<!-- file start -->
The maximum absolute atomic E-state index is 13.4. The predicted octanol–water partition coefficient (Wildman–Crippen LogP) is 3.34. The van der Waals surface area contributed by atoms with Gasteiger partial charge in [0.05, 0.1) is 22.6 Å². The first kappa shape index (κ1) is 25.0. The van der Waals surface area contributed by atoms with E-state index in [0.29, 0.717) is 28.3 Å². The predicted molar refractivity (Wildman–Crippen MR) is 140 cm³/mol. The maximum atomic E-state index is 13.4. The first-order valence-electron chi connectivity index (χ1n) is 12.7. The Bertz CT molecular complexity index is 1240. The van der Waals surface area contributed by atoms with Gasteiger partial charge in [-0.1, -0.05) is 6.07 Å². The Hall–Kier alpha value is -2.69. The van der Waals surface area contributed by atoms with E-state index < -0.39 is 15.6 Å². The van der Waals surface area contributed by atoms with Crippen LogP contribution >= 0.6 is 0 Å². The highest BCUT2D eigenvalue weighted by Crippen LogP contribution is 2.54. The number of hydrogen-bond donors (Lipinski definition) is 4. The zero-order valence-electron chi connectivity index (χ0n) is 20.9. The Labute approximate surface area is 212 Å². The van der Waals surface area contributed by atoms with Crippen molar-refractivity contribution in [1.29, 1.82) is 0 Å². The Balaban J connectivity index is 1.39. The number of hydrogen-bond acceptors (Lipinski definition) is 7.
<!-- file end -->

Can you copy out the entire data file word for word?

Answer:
The maximum absolute atomic E-state index is 13.4. The predicted octanol–water partition coefficient (Wildman–Crippen LogP) is 3.34. The van der Waals surface area contributed by atoms with Gasteiger partial charge in [0.05, 0.1) is 22.6 Å². The first kappa shape index (κ1) is 25.0. The van der Waals surface area contributed by atoms with E-state index in [0.29, 0.717) is 28.3 Å². The predicted molar refractivity (Wildman–Crippen MR) is 140 cm³/mol. The maximum atomic E-state index is 13.4. The first-order valence-electron chi connectivity index (χ1n) is 12.7. The Bertz CT molecular complexity index is 1240. The van der Waals surface area contributed by atoms with Gasteiger partial charge in [-0.1, -0.05) is 6.07 Å². The Hall–Kier alpha value is -2.69. The van der Waals surface area contributed by atoms with E-state index < -0.39 is 15.6 Å². The van der Waals surface area contributed by atoms with Crippen LogP contribution >= 0.6 is 0 Å². The highest BCUT2D eigenvalue weighted by Crippen LogP contribution is 2.54. The number of hydrogen-bond donors (Lipinski definition) is 4. The zero-order valence-electron chi connectivity index (χ0n) is 20.9. The Labute approximate surface area is 212 Å². The van der Waals surface area contributed by atoms with Crippen molar-refractivity contribution in [1.29, 1.82) is 0 Å². The Balaban J connectivity index is 1.39. The number of hydrogen-bond acceptors (Lipinski definition) is 7.